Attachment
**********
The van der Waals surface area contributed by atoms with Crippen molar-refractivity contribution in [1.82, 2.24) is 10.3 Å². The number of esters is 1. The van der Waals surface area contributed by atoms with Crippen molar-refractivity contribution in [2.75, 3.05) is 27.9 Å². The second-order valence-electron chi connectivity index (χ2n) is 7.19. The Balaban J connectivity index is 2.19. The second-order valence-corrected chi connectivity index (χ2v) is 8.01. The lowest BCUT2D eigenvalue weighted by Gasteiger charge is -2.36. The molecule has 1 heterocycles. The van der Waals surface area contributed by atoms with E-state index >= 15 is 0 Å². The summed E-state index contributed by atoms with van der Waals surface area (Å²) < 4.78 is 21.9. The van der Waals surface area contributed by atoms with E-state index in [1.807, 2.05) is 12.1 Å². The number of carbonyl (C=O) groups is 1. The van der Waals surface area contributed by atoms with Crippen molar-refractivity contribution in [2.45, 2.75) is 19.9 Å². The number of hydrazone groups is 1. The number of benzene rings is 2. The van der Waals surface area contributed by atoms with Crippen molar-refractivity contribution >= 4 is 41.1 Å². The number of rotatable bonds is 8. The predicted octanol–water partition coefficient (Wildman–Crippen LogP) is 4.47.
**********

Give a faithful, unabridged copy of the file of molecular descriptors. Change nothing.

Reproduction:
The van der Waals surface area contributed by atoms with Crippen molar-refractivity contribution in [1.82, 2.24) is 10.3 Å². The number of esters is 1. The van der Waals surface area contributed by atoms with Crippen molar-refractivity contribution in [2.75, 3.05) is 27.9 Å². The second-order valence-electron chi connectivity index (χ2n) is 7.19. The Balaban J connectivity index is 2.19. The second-order valence-corrected chi connectivity index (χ2v) is 8.01. The lowest BCUT2D eigenvalue weighted by Gasteiger charge is -2.36. The molecule has 1 heterocycles. The van der Waals surface area contributed by atoms with E-state index >= 15 is 0 Å². The summed E-state index contributed by atoms with van der Waals surface area (Å²) < 4.78 is 21.9. The van der Waals surface area contributed by atoms with E-state index in [1.807, 2.05) is 12.1 Å². The number of carbonyl (C=O) groups is 1. The van der Waals surface area contributed by atoms with Crippen molar-refractivity contribution in [2.45, 2.75) is 19.9 Å². The number of hydrazone groups is 1. The number of benzene rings is 2. The van der Waals surface area contributed by atoms with Crippen molar-refractivity contribution >= 4 is 41.1 Å². The number of rotatable bonds is 8. The predicted octanol–water partition coefficient (Wildman–Crippen LogP) is 4.47.